I love writing for The Electric Company because I’m helping to teach kids how to read and at the same time I get to be completely zany and ridiculous. I basically get to be immature for a living. I actually was hired to work on the show because the head writer saw some of my work as a playwright and thought my sense of humor would translate well into writing for kids. Or as he put it when I interviewed for the job, he thinks I “have a screw loose, and that’s a good thing.” There are a lot of similarities between writing for television and writing for the stage, success in both really depends upon having great characters and staying true to them. The main difference is that writing for television is much more collaborative than writing for theatre. And that was scary at first because I had to let go of some control. But fortunately the other guys who write for The Electric Company are some of the funniest, most talented writers I know. So collaborating with them is a blast.
Not to wish away the current spectacular run of Jailbait, but any idea what you’ll be working on going forward?
I’m currently working on a play called Assisted Living that’s going to have it’s first reading in San Francisco in May. It’s about a woman who sacrifices her own happiness to spend her life caring for her ailing mother. And she ends up falling into an unlikely romance with her mother’s male nurse. See? I wasn’t lying when I said that I really love writing meet-cute scenes. And… the play also has robots… yeah. A parade of robots.
Well-played! Alright, we’re nearing the end of the interview, so let’s move into Quickfire mode. Favorite TV show ever?
The Wire. Seriously, if you don’t love The Wire, you can’t be my friend.
Favorite movie ever?
Oh that’s a tough one. Hoosiers? Good Will Hunting? The Ice Storm? I think in some ways the film that had the biggest impact on me in terms of writing was a little film called Spring Forward starring Liev Schrieber and Ned Beatty. But if you judge based on number of viewings it’s Overboard starring Goldie Hawn and Kurt Russell. Is it just me, or is that movie on television 24 hours a day?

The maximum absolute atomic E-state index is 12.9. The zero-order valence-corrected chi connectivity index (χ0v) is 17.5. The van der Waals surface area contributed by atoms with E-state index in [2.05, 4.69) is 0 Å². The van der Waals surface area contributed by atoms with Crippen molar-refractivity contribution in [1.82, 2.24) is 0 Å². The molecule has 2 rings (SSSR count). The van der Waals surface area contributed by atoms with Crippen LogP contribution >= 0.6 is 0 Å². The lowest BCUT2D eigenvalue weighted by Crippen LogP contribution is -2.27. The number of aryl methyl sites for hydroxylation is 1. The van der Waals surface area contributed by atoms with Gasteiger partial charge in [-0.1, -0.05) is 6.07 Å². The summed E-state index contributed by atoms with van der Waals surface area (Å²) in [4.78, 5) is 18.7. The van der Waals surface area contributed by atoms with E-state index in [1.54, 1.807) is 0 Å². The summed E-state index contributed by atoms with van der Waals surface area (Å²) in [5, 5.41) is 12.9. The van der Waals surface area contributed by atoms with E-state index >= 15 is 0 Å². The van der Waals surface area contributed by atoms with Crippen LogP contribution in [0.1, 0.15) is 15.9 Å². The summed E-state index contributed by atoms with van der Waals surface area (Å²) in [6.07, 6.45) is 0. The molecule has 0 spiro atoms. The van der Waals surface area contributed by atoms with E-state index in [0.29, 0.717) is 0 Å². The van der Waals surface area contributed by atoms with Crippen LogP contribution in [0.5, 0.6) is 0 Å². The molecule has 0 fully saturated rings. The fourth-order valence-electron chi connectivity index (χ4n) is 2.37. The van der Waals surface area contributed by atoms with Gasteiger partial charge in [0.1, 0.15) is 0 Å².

48, I think. Cat person or dog person?
Dogs. Big, slobbery, poorly behaved dogs.
Favorite Boston hang-out?
Fenway Park. Seriously, that place makes me obscenely happy.
Okay, what’s with Boston Baked Beans? They’re not beans, are they even baked? These guys piss me off.
Do you mean the candy Boston Baked Beans? Those things are evil. Pure candy evil.
Thank you. Favorite fictional character?
Elizabeth Bennett. Owen Meany. Anne Shirley. Jane Eyre. Amanda Wingfield. Willie Loman. Mr. Prezbo.
Prezbo!!! Finally, best Bruce Springsteen song and why?
Thunder Road is my all time favorite song. Because it’s both hauntingly sad and gorgeously hopeful. And because the line “show a little faith there’s magic in the night, you ain’t a beauty but hey you’re alright, and that’s alright with me” is quite possibly the most real line about love ever written.
Jailbait runs until April 25 at the Cherry Pit Theatre - 155 Bank Street in the Village. Click here to buys tickets. Seriously. Right now.
Below, from Jailbait: L to R: Peter O'Connor, Wrenn Schmidt, Suzanne Agins (director), Me, Natalia Payne, James King (Managing Director of the Cherry Lane), Angelina Fiordellisi (Artistic Director of the Cherry Lane), and Kelly AuCoin.